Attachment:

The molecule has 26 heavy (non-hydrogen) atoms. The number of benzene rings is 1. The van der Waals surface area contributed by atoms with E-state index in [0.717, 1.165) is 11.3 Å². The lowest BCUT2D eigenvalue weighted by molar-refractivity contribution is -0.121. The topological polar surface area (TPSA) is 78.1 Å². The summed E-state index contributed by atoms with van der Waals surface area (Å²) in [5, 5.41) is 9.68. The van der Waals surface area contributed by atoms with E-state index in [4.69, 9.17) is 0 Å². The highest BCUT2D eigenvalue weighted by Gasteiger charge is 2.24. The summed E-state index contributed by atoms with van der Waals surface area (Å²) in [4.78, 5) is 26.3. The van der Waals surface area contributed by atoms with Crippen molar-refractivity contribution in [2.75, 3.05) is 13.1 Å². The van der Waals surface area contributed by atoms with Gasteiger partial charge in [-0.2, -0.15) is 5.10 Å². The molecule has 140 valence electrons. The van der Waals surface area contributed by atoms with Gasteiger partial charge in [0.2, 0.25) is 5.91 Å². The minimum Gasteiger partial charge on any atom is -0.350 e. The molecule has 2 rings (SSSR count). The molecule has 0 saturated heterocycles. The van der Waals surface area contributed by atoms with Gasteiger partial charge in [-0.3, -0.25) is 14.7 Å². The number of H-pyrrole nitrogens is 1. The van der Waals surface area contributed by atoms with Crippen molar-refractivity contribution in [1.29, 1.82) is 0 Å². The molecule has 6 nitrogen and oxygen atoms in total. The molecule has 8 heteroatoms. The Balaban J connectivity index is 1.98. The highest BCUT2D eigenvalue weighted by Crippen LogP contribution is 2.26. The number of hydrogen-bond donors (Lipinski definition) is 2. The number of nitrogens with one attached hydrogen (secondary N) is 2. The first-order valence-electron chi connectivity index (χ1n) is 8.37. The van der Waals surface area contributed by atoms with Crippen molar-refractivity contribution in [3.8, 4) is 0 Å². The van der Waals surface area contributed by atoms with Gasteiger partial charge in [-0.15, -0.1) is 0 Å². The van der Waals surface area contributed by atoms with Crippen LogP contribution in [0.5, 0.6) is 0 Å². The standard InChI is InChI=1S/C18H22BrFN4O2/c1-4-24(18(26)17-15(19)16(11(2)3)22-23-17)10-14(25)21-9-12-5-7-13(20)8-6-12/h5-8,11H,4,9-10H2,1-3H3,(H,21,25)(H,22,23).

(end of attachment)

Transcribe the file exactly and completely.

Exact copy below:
The molecule has 26 heavy (non-hydrogen) atoms. The number of benzene rings is 1. The van der Waals surface area contributed by atoms with E-state index in [0.717, 1.165) is 11.3 Å². The lowest BCUT2D eigenvalue weighted by molar-refractivity contribution is -0.121. The topological polar surface area (TPSA) is 78.1 Å². The summed E-state index contributed by atoms with van der Waals surface area (Å²) in [5, 5.41) is 9.68. The van der Waals surface area contributed by atoms with E-state index in [4.69, 9.17) is 0 Å². The highest BCUT2D eigenvalue weighted by Gasteiger charge is 2.24. The summed E-state index contributed by atoms with van der Waals surface area (Å²) in [4.78, 5) is 26.3. The van der Waals surface area contributed by atoms with Crippen molar-refractivity contribution in [2.75, 3.05) is 13.1 Å². The van der Waals surface area contributed by atoms with Gasteiger partial charge in [-0.2, -0.15) is 5.10 Å². The molecule has 140 valence electrons. The van der Waals surface area contributed by atoms with Gasteiger partial charge in [0.2, 0.25) is 5.91 Å². The minimum Gasteiger partial charge on any atom is -0.350 e. The molecule has 2 rings (SSSR count). The molecule has 0 saturated heterocycles. The van der Waals surface area contributed by atoms with Gasteiger partial charge in [-0.3, -0.25) is 14.7 Å². The number of H-pyrrole nitrogens is 1. The van der Waals surface area contributed by atoms with Crippen molar-refractivity contribution in [1.29, 1.82) is 0 Å². The molecule has 6 nitrogen and oxygen atoms in total. The molecule has 8 heteroatoms. The Balaban J connectivity index is 1.98. The highest BCUT2D eigenvalue weighted by Crippen LogP contribution is 2.26. The number of hydrogen-bond donors (Lipinski definition) is 2. The number of nitrogens with one attached hydrogen (secondary N) is 2. The first-order valence-electron chi connectivity index (χ1n) is 8.37. The van der Waals surface area contributed by atoms with Crippen molar-refractivity contribution in [3.8, 4) is 0 Å². The van der Waals surface area contributed by atoms with Gasteiger partial charge in [-0.15, -0.1) is 0 Å². The van der Waals surface area contributed by atoms with Crippen LogP contribution in [0.5, 0.6) is 0 Å². The standard InChI is InChI=1S/C18H22BrFN4O2/c1-4-24(18(26)17-15(19)16(11(2)3)22-23-17)10-14(25)21-9-12-5-7-13(20)8-6-12/h5-8,11H,4,9-10H2,1-3H3,(H,21,25)(H,22,23).